New city crime stats show violent crime is down
Published Thursday, July 5, 2012 4:25PM CST
Last Updated Thursday, July 5, 2012 5:37PM CST
New crime statistics released Thursday show that violent crime rates in the city have gone down.
The report also found assaults with weapons were down. In 2010, assaults with a weapon declined by more than 10 per cent. In 2011, the report says, they went down another nine per cent.
Police credit their violent crime reduction strategy with the downward trend. Police said targeting particular areas and gathering intelligence on suspected criminals is working.
The announcement came just hours after a 56-year-old man was stabbed repeatedly at an apartment block on Arlington Street. A 23-year-old man is now facing attempted murder charges.
City Councilor Harvey Smith said the report is misleading because it doesn’t directly track stabbings. Smith said stabbings are becoming epidemic in the city.
“They’re occurring all the time – every weekend. There is rarely a day I don’t hear of a report of a stabbing,” said Smith.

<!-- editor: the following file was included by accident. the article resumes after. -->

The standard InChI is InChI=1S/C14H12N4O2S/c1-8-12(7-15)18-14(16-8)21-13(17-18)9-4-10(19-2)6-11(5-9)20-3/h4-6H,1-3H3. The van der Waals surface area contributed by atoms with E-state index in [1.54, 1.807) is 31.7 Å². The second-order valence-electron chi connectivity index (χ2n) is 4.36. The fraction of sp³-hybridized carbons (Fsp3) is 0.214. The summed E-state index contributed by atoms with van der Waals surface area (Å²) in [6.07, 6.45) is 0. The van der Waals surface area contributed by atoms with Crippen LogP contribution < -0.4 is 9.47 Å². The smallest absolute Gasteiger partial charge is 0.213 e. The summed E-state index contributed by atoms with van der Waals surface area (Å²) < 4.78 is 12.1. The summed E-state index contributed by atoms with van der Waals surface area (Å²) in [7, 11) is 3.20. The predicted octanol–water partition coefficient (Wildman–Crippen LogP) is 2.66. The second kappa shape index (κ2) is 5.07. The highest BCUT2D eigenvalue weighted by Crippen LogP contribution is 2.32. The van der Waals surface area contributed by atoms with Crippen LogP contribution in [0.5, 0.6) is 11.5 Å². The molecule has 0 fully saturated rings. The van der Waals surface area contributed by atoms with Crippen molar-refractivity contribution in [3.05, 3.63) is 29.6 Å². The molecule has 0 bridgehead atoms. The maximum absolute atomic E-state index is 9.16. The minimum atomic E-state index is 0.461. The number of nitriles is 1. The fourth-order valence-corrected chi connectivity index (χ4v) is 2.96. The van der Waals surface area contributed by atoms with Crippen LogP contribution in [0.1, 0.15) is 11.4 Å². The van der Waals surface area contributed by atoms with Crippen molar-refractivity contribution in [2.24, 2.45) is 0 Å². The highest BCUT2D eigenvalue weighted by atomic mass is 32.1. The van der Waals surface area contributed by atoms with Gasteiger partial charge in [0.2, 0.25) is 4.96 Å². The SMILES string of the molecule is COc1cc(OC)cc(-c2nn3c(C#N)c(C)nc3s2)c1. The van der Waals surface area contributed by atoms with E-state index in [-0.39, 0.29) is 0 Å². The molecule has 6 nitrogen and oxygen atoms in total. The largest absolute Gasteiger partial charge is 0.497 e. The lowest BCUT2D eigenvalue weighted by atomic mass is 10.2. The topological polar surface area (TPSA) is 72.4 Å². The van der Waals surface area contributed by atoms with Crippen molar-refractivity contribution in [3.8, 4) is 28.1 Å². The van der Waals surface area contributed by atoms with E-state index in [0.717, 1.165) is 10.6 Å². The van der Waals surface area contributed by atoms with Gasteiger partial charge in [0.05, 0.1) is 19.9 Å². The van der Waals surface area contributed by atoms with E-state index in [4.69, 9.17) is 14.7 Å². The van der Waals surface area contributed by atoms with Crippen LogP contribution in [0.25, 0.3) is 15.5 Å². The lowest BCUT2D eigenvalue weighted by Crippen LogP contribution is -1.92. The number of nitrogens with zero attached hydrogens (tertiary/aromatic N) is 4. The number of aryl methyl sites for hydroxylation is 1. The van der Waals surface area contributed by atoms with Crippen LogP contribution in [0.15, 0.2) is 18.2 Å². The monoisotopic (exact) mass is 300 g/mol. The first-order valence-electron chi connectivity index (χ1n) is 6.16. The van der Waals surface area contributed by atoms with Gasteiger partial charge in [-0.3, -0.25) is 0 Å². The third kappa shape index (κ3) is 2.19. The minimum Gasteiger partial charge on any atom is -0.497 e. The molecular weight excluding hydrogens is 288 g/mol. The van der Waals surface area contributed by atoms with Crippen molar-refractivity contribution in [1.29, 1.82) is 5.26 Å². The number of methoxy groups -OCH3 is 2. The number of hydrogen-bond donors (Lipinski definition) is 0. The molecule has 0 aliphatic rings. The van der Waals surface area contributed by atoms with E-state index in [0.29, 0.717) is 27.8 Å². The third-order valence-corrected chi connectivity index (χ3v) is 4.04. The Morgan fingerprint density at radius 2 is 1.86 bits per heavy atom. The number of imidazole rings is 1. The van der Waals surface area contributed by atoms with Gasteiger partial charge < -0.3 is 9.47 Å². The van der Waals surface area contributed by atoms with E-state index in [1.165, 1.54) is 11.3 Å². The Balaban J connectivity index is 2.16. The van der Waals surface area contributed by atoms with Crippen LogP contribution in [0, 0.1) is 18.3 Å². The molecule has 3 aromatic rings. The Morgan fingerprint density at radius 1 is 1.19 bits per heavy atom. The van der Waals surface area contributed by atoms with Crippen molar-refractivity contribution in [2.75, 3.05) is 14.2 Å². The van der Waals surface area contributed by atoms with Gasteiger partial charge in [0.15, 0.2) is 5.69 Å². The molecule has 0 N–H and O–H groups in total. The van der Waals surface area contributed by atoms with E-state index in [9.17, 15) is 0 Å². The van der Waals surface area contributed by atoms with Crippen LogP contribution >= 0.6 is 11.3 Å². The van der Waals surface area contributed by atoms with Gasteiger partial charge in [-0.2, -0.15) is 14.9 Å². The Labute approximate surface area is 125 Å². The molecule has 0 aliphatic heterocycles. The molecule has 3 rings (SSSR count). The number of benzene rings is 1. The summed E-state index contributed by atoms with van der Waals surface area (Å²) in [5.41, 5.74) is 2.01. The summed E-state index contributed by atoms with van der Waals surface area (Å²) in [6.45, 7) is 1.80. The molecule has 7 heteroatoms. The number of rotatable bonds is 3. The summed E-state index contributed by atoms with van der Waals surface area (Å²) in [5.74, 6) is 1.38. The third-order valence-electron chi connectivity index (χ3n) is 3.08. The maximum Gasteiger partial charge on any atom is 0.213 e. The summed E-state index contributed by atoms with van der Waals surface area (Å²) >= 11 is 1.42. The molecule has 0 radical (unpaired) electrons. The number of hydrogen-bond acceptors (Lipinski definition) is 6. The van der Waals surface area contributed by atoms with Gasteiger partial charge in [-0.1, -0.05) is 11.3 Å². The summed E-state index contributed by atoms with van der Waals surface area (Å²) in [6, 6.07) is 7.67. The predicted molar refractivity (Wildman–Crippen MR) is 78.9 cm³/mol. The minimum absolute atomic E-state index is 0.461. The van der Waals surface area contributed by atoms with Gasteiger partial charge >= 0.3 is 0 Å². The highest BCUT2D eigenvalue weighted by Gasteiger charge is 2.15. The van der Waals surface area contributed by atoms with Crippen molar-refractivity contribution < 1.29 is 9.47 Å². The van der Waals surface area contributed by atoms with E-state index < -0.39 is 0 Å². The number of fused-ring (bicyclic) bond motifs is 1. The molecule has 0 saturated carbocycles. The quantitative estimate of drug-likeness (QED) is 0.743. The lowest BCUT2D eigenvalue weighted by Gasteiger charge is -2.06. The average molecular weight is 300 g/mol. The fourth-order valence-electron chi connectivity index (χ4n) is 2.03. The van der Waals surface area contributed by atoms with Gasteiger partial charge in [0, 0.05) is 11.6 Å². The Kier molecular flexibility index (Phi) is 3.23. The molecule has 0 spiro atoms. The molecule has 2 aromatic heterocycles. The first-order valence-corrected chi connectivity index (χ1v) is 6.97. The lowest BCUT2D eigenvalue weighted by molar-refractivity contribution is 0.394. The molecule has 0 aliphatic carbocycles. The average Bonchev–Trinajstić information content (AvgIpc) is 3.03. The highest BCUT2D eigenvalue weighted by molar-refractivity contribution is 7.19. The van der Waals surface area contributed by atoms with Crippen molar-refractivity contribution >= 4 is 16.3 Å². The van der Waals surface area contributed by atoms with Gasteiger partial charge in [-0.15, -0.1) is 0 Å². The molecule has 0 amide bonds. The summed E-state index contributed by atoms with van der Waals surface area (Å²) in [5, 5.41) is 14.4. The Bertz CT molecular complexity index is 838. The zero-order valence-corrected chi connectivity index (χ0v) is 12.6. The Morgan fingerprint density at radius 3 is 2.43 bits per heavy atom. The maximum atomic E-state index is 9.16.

Smith said the new numbers are too vague. He wants to see the exact number of stabbings, who committed them and where they happened.
“Until we know the picture, we can’t in effect deal with the problem,” said Smith.
Armando Martins lives around the corner from the Arlington Street stabbing that sent one man to hospital in serious condition. He said stabbings are far too common in the area.
“I’ve found a lot of information on my laptop, on the internet, on the news about a lot of stabbings going on,” said Martins.
But Superintendent Devon Clunis of the Winnipeg Police Service said just because Winnipeggers are hearing more about stabbings, does not mean they are happening more often.
“Winnipeg experienced a reduction in its crime trend from 2009 to 2011,” said Clunis.
“Sometimes you may hear something -- and you hear it a number of times – and all of a sudden people think there is a lot of it going on. That’s not necessarily always the true fact.”
Clunis also said it would take months to compile the types of numbers Smith wants, and that they may not prove to be of any value.
Police said they will review the recommendation made by Smith but aren’t promising to follow through on it.